- Associated Press - Monday, April 6, 2015

AUGUSTA, Maine (AP) - Republican Gov. Paul LePage on Monday resurrected several proposed changes to Maine’s welfare system that were killed in the Democratic-led Legislature last year, arguing that the GOP’s success in the November elections proves that residents are “demanding reform.”

The governor is again pushing to bar the use of benefit cards outside of Maine and on certain purchases and wants to require applicants to the Temporary Assistance for Needy Families program to show they’ve applied for three jobs before getting benefits.

LePage and Republican lawmakers, who used the welfare issue to hit Democrats in the campaigns last fall, point to their party’s ability to maintain in power at the Blaine House and take control of the Senate as evidence that these policies are what the Maine people want.

“They are demanding reform. They expect reform and we are going to give them reform,” LePage said. “Now legislators must decide if they want to work for the Maine people or work for the welfare activists.”

Democrats, who blasted many of LePage’s efforts during the election-year session, are now taking a more tempered approach. House Majority Jeff McCabe explained that divided government poses new challenges and said his party is “trying to reach out and say ‘let’s work together.”

“We will give all the bills a fair public vetting and figure out where we can land focusing on making sure that we’re getting people back to work and increasing their wages,” said House Speaker Mark Eves. Last year, Eves said LePage’ was seeking to “vilify the poor in order to score political points.”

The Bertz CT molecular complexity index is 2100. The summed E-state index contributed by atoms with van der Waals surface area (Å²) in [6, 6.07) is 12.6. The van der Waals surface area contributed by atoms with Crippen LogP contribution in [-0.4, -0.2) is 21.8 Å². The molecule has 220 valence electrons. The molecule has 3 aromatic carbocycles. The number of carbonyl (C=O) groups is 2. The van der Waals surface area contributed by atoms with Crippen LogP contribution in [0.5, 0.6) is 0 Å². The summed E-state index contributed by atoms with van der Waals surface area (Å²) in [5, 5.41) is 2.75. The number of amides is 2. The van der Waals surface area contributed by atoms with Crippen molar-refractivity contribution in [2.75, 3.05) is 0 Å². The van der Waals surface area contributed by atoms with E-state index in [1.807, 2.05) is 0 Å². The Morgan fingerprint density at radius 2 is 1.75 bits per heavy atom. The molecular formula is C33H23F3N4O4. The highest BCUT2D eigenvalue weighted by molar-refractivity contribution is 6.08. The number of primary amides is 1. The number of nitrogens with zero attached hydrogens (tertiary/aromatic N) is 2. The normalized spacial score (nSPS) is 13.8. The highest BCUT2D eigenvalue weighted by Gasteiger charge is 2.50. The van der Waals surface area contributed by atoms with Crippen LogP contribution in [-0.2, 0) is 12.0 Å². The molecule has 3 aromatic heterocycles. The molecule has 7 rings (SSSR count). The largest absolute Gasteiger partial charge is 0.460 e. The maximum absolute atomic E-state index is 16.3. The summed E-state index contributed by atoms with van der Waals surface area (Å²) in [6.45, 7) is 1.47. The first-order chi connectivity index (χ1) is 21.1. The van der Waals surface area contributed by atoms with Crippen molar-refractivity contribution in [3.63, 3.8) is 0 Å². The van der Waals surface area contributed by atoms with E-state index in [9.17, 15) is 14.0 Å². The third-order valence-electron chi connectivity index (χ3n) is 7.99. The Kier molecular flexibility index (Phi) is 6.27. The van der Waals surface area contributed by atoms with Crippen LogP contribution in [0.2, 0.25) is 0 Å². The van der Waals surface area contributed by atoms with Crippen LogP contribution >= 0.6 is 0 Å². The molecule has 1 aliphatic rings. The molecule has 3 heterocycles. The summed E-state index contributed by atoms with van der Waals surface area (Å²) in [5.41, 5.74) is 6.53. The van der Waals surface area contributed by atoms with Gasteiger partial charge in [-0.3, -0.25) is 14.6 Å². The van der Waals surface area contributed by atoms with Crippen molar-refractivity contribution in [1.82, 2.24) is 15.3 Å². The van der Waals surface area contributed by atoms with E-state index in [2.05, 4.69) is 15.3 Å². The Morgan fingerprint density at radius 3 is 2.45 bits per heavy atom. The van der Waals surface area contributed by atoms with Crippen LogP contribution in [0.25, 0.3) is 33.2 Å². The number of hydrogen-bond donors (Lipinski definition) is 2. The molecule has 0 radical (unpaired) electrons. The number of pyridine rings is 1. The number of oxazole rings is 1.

LePage’s bill, which is being introduced by GOP Senate President Michael Thibodeau, would make it illegal to use benefits to buy things like liquor, lottery tickets, tattoos and bail. Recipients would lose their benefits for six months if they violate the program’s rules three times. A new provision would also prohibit people from receiving Alternative Aid if they’ve already reached their 5-year limit on TANF.

Democrats have questioned how barring the use of benefits on certain products would be enforced because it’s impossible to track what recipients buy after they use their electronic benefit cards to withdrawal cash from an ATM. Advocates for the poor say up-front work search requirements will put up more barriers for families that are already struggling.

But LePage and other supporters say the state must strengthen the integrity of the welfare system to weed out abuse and help more people receiving public assistance find work.

Jill Rothrock, a former welfare recipient who visited the Statehouse Monday to support the governor’s plan, said the system makes it too easy to spend benefits on things like drugs and alcohol, “which creates a stigma around public assistance that doesn’t need to exist.”

LePage and Department of Health and Human Services Commissioner are “working hard to change that perception” and to turn welfare into an “employment program that’s not a lifetime handout,” she said.

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Follow Alanna Durkin at https://www.twitter.com/aedurkin

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